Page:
What to expect from the big storm hitting the US east coast before Thanksgiving

Quartz meteorologist Eric Holthaus answered reader questions about the storm that’s forecast to hit the east coast of the United States on the day before Thanksgiving. You can watch the half-hour chat in the video above or read our summary of the conversation below. Eric’s latest forecast is here.

What should we expect?

A lot of rain. Expect three to four inches of rain from Houston, New Orleans, and Atlanta, up through the North Carolina mountains up to Philadelphia, Washington DC, New York, and Boston. It might not sound like a lot, but that’s a lot of rain to get in a span of 12 to 24 hours. The rainstorm should mostly pass by Wednesday evening, Nov. 27, but later in the week, look out for chilly winds, icy roads, and light snow flurries.

When will the worst of the storm hit?

If you’re in the Atlanta or Charlotte areas, the worst day will be Tuesday, Nov. 26, but the heaviest rain will be fall from Washington DC to Boston in the early hours of Wednesday morning, Nov. 27. That’s really the peak of the storm. By Wednesday evening, the rain should start to clear, but most of the country will probably still be in sub-freezing air, which could lead to icing on the streets, and possibly even a couple of inches of snow as the storm moves up into Maine and Quebec, bringing colder air back into the DC/Boston area. By Thursday morning, the roads could be pretty icy, following temperatures in the teens and low 20s on Wednesday night, which will cause the rain to freeze before it can drain away—especially as drains could be clogged by fallen leaves.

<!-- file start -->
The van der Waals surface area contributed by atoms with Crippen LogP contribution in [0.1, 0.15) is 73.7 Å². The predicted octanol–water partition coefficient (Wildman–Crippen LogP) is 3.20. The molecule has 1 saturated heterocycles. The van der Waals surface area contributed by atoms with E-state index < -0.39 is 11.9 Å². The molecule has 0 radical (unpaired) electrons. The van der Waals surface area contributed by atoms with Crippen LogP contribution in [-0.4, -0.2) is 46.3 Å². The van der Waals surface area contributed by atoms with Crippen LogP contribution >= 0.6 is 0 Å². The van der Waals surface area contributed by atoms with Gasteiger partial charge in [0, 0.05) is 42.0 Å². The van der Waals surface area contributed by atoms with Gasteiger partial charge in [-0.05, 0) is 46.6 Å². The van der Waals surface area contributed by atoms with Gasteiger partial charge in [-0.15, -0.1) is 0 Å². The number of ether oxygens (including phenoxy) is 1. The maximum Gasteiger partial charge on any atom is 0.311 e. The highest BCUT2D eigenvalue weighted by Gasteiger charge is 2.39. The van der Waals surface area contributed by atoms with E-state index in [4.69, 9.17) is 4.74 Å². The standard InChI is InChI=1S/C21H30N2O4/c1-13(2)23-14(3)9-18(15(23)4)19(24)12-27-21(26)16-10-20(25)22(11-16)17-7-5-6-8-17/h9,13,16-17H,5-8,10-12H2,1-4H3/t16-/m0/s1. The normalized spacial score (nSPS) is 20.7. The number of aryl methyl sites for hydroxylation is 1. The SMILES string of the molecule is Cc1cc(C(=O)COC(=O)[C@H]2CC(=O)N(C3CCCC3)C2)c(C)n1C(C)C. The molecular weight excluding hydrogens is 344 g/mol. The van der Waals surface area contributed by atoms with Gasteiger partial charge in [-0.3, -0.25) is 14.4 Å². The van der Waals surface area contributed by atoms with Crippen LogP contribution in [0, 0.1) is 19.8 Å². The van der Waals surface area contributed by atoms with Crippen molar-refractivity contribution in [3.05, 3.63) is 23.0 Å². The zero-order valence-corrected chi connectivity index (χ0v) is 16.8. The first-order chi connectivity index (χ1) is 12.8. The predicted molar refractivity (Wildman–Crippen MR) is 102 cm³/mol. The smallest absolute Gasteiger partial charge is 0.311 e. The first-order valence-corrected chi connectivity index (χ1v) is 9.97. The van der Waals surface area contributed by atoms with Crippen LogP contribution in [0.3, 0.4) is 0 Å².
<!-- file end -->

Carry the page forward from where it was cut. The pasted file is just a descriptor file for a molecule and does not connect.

Will all this rain cause flooding?

Probably not, because the moon is on our side. Usually, a nor’easter’s strong winds drive ocean water into the coast, adding up to two feet to the high tide and flooding coastlines. But this storm is hitting right at the mid point between the full moon and the new moon, so the high tide is at its lowest point. Also, New England has had a pretty severe drought for the last 90 days, with the last three months marking the driest ever September to November for New York since 1869—just three inches of rain so far. So although the rainfall this week will double the last three months’ level, there won’t be as much flooding as there would have been had there been normal rainfall so far this fall.

So is this or isn’t this a nor’easter?

It isn’t. Last week, the storm looked like it was shaping up to be a classic, snowy nor’easter, but that’s not going to happen anymore. It’s actually a blend of a cold air surge from the north and a tropical plume of moisture from the south. The storm rotates counter-clockwise, so the tropical moisture gets pulled up on the east side, leading to more rain than snow. So if you’re in central Pennsylvania or the Poconos, your experience could still be mostly snow and ice. But anywhere east of there, the storm will be an entirely rain event. And that’s good news, because a classic nor’easter could have buried New York City under at least a foot of snow over Thanksgiving, which would really have slowed things down and disrupted travel plans. But heavy rain can slow highways and cause icy roads.

How will the storm affect the Thanksgiving Day Parade in New York?

The rain should have passed by then, but it certainly won’t be ideal balloon weather. Expect winds of up to 35 miles per hour and wind chill temperatures in the single digits, so it will feel even colder than it did on Sunday. “Wear like three coats if you’re going to go and watch the parade,” Holthaus said. “And if you want to make some quick cash, set up a hot chocolate stand.”

Will the storm have any impact on Black Friday?

Temperatures across the US will still be below freezing, so wrap up warm if you’re planning to line up on the sidewalk to hit the sales early. But seasonally cold weather is good for business and usually boost retail sales, as consumers feel the holiday spirit—and spend more on cold weather items such as coats.

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